Anyway, that’s my attempt to explain my bone-deep response to this story.

    Do you other readers have personal-yet-universal stories to share? You’re invited to send potential posts to keepapitchinin at AOL dotcom. It may not be possible to post everything, but there are clearly wonderful stories in the backgrounds of Keepa readers. Please share them.

    Comment by Ardis E. Parshall — June 9, 2010 @ 1:41 pm

  13. Thank you, Anne. Truly a wonderful story.

    Comment by kevinf — June 9, 2010 @ 1:42 pm

  14. Thank you.

    Comment by Amy — June 9, 2010 @ 2:01 pm

  15. What a beautiful story, Anne, thank you for sharing it. As Ardis says, there are some universal elements to it, and it’s these kinds of stories that make me such a fan of temples.

    Comment by ellen — June 9, 2010 @ 8:13 pm

  16. Simply extraordinary.

    Comment by J. Stapley — June 9, 2010 @ 8:27 pm

  17. I don’t really have words to express the way reading this makes me feel. Thank you for recording and sharing this.

    Comment by danithew — June 9, 2010 @ 9:00 pm

  18. Anne, Thank you for sharing this powerful story of your family. It is amazing that although nothing was ever mentioned in the family about the two babies, the receipts were carefully preserved. I will ponder this story for a long time.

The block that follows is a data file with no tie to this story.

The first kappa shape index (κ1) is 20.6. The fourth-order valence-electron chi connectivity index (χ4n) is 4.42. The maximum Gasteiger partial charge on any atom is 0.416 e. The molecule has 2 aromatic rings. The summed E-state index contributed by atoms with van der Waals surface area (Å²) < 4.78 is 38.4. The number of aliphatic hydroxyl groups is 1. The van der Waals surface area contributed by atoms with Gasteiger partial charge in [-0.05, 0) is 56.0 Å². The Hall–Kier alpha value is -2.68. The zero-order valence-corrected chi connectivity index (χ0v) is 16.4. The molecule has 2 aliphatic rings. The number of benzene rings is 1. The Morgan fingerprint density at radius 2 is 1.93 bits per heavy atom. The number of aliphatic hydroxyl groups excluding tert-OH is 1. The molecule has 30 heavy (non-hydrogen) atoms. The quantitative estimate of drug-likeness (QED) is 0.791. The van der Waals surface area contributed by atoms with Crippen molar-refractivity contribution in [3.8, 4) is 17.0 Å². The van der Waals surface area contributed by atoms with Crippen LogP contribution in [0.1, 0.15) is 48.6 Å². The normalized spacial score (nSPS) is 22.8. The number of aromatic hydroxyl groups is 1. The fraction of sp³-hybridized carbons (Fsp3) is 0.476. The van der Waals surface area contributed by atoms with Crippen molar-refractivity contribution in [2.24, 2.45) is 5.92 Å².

Comment by Maurine — June 9, 2010 @ 9:26 pm

  19. Wow! What a touching story. Thank you for sharing.

    Comment by Brian Duffin — June 9, 2010 @ 9:39 pm

  20. Beautiful.

    Comment by Tracy M — June 9, 2010 @ 10:04 pm

  21. Amazing.

    Comment by Aaron Brown — June 10, 2010 @ 12:23 am

  22. Let me add as well, thank you.

    Comment by Vada — June 10, 2010 @ 1:07 am

  23. A story worth remembering. Thank you for sharing it :)

    Comment by Paradox — June 10, 2010 @ 2:21 am

  24. What a beautiful story that is so touching and personal…it teaches so much about the history of the time and what a depression really is and what poverty means.

    I am glad to see I wasn’t the only one crying..having twins and now being quite pregnant…the emotions those parents must have gone through. What a healing process sealings can bring to vslidate the real pain of the loss of tiny babies.

    Comment by britt k — June 10, 2010 @ 7:45 am

  25. Awesome story. Thanks for sharing.

    Comment by bbell — June 10, 2010 @ 9:54 am